Greasemonkey – What Is?

5 October, 2005 at 14:24 Leave a comment

Greasemonkey is a Firefox extension that allows you to write scripts that alter the web pages you visit. You can use it to make a web site more readable or more usable. You can fix rendering bugs that the site owner can’t be bothered to fix themselves. You can alter pages so they work better with assistive technologies that speak a web page out loud or convert it to Braille. You can even automatically retrieve data from other sites to make two sites more interconnected.

Greasemonkey by itself does none of these things. In fact, after you install it, you won’t notice any change at all… until you start installing what are called “user scripts“. A user script is just a chunk of Javascript code, with some additional information that tells Greasemonkey where and when it should be run. Each user script can target a specific page, a specific site, or a group of sites. A user script can do anything you can do in Javascript. In fact, it can do even more than that, because Greasemonkey provides special functions that are only available to user scripts.

There is a Greasemonkey script repository that contains hundreds of user scripts that people have written to scratch their own personal itches. Once you write your own user script, you can add it to the repository if you think others might find it useful. Or you can keep it to yourself, content in the knowledge that you’ve made your own browsing experience is a little better.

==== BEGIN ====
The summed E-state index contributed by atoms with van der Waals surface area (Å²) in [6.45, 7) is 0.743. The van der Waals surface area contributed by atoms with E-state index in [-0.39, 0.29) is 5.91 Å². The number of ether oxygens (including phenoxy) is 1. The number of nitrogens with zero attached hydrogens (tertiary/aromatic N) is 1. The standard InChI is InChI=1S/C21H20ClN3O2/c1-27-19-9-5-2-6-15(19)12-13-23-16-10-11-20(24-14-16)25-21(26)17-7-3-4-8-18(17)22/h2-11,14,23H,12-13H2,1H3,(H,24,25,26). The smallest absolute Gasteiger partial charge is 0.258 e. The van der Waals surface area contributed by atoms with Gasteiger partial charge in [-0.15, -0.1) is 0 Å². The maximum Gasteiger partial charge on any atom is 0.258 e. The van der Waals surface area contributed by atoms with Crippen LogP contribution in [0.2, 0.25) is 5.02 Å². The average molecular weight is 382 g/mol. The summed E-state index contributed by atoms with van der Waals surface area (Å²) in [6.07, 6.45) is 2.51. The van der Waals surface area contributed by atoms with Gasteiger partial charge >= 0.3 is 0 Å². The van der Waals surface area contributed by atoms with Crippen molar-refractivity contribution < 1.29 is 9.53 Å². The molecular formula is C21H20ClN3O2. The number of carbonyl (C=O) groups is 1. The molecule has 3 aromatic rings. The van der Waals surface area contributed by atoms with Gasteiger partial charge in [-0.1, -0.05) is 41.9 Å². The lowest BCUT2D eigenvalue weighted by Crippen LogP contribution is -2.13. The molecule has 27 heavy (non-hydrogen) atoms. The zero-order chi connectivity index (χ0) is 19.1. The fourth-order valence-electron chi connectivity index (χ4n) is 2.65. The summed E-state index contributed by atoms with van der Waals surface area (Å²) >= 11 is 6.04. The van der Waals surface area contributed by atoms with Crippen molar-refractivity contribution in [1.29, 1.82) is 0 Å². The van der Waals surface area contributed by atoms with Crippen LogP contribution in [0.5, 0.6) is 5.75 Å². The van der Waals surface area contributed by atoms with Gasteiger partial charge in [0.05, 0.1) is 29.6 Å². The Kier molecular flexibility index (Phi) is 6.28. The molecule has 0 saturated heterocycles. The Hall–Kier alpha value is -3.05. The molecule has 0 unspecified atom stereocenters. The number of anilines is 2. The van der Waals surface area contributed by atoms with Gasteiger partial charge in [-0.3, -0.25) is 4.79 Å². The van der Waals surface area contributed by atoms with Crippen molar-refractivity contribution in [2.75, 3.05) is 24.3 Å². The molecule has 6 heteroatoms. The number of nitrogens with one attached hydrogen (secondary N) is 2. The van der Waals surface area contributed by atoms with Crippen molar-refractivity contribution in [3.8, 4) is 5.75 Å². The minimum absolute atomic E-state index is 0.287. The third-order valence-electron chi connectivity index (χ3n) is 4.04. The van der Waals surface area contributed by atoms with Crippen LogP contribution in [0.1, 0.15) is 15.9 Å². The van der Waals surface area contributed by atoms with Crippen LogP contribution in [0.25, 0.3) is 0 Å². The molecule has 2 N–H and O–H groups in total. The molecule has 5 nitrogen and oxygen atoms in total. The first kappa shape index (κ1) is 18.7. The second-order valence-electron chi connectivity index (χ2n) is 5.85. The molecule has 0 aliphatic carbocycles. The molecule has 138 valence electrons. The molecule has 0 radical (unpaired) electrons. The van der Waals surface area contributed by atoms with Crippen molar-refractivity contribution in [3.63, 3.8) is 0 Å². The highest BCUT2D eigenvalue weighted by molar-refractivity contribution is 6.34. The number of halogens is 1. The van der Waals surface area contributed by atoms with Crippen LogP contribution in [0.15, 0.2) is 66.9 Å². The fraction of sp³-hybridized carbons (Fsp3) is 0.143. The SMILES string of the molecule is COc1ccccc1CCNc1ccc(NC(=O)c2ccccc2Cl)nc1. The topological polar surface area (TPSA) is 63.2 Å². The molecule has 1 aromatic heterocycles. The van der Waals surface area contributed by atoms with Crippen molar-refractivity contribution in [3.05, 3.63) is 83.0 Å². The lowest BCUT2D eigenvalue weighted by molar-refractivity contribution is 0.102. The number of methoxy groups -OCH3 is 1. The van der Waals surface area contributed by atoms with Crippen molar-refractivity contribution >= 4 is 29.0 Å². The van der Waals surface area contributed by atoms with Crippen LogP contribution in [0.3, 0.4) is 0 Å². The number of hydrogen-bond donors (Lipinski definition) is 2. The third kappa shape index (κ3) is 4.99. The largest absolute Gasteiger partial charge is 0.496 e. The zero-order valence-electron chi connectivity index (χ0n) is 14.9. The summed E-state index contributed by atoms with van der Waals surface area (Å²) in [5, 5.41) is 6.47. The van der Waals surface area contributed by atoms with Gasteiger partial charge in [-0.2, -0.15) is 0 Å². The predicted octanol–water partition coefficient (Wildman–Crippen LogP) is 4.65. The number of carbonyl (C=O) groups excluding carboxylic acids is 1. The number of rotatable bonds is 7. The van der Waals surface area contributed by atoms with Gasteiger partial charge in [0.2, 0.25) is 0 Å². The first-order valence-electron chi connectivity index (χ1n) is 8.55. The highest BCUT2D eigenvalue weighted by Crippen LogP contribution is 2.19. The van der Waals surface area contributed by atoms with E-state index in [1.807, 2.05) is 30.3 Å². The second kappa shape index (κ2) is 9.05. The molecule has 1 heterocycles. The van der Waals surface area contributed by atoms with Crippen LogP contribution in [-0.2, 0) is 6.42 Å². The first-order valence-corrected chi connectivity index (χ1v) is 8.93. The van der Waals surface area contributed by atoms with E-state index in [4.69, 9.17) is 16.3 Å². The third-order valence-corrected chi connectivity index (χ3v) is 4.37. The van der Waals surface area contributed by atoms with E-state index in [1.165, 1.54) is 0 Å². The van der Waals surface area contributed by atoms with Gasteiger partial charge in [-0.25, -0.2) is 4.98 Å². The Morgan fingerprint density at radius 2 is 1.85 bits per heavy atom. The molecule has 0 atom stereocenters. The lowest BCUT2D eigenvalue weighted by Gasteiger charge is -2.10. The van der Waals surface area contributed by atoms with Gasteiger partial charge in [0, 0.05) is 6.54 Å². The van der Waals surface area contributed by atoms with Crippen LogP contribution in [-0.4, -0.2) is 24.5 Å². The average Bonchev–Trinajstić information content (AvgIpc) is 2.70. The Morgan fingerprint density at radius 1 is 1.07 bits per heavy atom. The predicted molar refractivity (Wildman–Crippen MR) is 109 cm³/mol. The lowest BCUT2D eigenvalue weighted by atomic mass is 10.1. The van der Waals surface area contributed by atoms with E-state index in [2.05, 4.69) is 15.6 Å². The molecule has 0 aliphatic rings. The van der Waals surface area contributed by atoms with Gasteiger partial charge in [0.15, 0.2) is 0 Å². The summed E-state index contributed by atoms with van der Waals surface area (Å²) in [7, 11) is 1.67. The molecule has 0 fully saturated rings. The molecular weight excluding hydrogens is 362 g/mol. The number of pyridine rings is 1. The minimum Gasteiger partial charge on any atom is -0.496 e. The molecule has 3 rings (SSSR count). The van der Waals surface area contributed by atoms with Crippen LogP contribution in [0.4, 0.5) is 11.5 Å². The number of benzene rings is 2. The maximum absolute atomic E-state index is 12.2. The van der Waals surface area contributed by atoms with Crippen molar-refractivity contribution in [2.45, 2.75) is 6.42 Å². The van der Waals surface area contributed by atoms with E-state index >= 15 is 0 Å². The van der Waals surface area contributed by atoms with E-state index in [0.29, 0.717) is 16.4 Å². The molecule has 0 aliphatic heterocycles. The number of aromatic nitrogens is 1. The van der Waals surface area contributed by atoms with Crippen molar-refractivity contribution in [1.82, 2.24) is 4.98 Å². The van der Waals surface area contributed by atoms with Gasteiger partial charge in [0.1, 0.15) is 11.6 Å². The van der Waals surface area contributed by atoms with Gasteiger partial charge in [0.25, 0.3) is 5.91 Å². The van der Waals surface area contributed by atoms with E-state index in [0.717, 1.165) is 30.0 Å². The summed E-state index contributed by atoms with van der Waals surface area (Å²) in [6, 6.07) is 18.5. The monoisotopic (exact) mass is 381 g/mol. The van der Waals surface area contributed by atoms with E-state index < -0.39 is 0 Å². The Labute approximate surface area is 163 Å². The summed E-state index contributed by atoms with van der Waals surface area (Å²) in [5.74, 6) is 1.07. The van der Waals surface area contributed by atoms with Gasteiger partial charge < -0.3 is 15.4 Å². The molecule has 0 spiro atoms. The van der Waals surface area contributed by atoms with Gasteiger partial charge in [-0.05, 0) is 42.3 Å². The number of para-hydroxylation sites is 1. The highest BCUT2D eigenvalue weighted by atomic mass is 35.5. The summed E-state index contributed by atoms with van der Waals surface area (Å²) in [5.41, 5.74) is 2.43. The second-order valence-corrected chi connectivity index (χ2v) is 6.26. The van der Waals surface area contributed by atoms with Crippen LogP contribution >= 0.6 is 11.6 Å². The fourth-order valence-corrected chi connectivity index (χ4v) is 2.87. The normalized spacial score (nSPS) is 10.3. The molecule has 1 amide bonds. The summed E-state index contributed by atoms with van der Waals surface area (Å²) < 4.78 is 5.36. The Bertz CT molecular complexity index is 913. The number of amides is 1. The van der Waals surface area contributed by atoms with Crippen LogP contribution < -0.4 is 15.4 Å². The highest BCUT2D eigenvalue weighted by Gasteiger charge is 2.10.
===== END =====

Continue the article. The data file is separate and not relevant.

There is also a Greasemonkey mailing list, where you can ask questions, announce user scripts, and discuss ideas for new features. The Greasemonkey developers frequent the list; they may even answer your question!

Why this book?

Dive Into Greasemonkey grew out of discussions on the Greasemonkey mailing list, and out of my own experience in writing user scripts. After only a week on the list, I was already seeing questions from new users that had already been answered. With only a few user scripts under my belt, I was already seeing common patterns, chunks of reusable code that solved specific problems that cropped up again and again. I set out to document the most useful patterns, explain my own coding decisions, and learn as much as I could in the process.

This book would not be half as good as it is today without the help of the Greasemonkey developers, Aaron Boodman and Jeremy Dunck, and the rest of the people who provided invaluable feedback on my early drafts. Thank you all.


Entry filed under: Computers/ICT, Projects, Research, WebXP.

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